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Tuesday, September 18, 2012

Listening


The biggest part of selling anything is listening. I have had the privilege of watching some truly great salesmen in action. My father was the top salesman for National Cash Register for years. I never saw him make an NCR sales call, but I saw him in action on the retail floor. What I saw was that he listened to what the customer was saying. The conversation was almost never about the product. The conversation was usually about the customer himself.

Years later, I worked with one of the top salesmen for the U.S. Chamber of commerce. His name is James “Jim” Manley. What I observed is that when we went to visit a prospective member we would talk about the prospect’s business and their family, but never about the chamber. Eventually, the prospect would ask Jim about the Chamber and we would sign him up. Jim never brought it up.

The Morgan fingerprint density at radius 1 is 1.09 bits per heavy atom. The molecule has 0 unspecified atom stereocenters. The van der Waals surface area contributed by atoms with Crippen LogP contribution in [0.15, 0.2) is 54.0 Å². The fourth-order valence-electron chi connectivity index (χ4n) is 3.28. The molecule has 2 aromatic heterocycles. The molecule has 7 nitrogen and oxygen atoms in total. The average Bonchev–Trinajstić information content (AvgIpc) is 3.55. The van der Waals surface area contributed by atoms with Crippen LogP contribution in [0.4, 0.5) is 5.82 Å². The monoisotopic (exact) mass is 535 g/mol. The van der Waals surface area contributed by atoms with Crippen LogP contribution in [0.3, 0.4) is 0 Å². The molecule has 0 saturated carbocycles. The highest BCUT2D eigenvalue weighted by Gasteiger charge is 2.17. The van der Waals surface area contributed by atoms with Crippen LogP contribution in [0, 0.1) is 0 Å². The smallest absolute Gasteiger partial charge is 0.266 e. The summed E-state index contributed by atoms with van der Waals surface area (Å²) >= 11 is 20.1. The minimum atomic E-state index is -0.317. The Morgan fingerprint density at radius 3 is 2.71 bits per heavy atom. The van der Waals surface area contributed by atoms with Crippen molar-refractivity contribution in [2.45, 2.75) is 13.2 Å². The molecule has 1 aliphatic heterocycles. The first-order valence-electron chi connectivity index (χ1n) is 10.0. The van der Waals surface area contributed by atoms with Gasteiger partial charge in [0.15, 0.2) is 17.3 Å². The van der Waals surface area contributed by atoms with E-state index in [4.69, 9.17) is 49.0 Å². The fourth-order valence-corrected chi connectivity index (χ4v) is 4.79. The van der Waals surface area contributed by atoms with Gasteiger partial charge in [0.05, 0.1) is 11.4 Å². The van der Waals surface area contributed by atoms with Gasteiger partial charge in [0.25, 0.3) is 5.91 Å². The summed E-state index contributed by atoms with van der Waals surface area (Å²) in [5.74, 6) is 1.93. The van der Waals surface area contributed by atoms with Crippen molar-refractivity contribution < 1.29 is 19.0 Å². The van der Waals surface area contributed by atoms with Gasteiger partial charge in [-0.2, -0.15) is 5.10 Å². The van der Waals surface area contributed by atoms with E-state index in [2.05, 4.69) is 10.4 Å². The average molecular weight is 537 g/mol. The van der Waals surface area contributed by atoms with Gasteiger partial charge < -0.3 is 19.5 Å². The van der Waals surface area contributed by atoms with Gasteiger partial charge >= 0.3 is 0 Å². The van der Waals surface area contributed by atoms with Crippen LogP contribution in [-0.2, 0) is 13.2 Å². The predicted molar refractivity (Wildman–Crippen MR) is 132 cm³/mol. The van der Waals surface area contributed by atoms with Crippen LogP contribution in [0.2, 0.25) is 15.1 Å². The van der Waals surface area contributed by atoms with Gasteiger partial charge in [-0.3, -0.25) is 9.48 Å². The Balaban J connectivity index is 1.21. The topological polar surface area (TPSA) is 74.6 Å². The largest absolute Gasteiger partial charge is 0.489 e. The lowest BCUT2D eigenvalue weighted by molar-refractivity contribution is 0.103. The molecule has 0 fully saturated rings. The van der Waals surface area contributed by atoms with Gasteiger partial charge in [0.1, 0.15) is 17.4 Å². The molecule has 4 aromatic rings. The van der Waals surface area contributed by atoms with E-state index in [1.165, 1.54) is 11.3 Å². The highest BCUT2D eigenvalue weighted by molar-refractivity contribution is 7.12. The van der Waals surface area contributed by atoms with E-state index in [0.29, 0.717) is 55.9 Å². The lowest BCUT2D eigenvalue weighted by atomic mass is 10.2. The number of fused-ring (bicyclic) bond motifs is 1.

I also saw a snake oil salesman for a cemetery. He could sell anything to many of his prospects. He never talked about what he was selling per se. What he did talk about was a product that did not exist. The customer thought they were buying a family plot, when in fact they were buying two graves with a family protection program that covered the children up to age 21. After that age the children were on their own as far as cemetery arrangements were concerned. The difference is that my father and Jim had repeat customers, whereas the last guy had to be careful where he went because many people were out to get him for what he had sold them.

One must listen to their customers and hear what it is they want. One must tell their customers what they are getting and what they are not.



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There is no one right answer to any business question that will cover all circumstances.
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